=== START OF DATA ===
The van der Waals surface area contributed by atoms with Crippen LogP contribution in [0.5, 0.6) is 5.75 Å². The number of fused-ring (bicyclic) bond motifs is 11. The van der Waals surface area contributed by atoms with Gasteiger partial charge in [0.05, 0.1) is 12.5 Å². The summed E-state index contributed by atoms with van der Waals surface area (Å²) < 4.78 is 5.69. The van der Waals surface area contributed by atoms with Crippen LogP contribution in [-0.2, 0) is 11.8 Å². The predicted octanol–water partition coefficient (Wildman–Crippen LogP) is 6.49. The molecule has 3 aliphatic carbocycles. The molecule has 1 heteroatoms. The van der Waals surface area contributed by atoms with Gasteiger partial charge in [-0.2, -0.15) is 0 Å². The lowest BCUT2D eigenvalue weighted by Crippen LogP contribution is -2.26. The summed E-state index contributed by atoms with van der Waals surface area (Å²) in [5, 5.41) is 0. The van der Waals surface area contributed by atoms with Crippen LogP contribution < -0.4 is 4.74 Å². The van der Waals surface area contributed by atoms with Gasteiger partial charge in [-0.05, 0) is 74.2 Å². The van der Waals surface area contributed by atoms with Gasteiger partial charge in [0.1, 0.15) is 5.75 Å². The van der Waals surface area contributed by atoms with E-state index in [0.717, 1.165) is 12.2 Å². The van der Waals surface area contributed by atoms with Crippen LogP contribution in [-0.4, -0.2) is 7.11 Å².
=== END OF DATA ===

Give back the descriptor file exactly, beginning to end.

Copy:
The van der Waals surface area contributed by atoms with Crippen LogP contribution in [0.5, 0.6) is 5.75 Å². The number of fused-ring (bicyclic) bond motifs is 11. The van der Waals surface area contributed by atoms with Gasteiger partial charge in [0.05, 0.1) is 12.5 Å². The summed E-state index contributed by atoms with van der Waals surface area (Å²) < 4.78 is 5.69. The van der Waals surface area contributed by atoms with Crippen LogP contribution in [-0.2, 0) is 11.8 Å². The predicted octanol–water partition coefficient (Wildman–Crippen LogP) is 6.49. The molecule has 3 aliphatic carbocycles. The molecule has 1 heteroatoms. The van der Waals surface area contributed by atoms with Gasteiger partial charge in [-0.2, -0.15) is 0 Å². The lowest BCUT2D eigenvalue weighted by Crippen LogP contribution is -2.26. The summed E-state index contributed by atoms with van der Waals surface area (Å²) in [5, 5.41) is 0. The van der Waals surface area contributed by atoms with Crippen LogP contribution < -0.4 is 4.74 Å². The van der Waals surface area contributed by atoms with Gasteiger partial charge in [-0.05, 0) is 74.2 Å². The van der Waals surface area contributed by atoms with Gasteiger partial charge in [0.1, 0.15) is 5.75 Å². The van der Waals surface area contributed by atoms with E-state index in [0.717, 1.165) is 12.2 Å². The van der Waals surface area contributed by atoms with Crippen LogP contribution in [-0.4, -0.2) is 7.11 Å².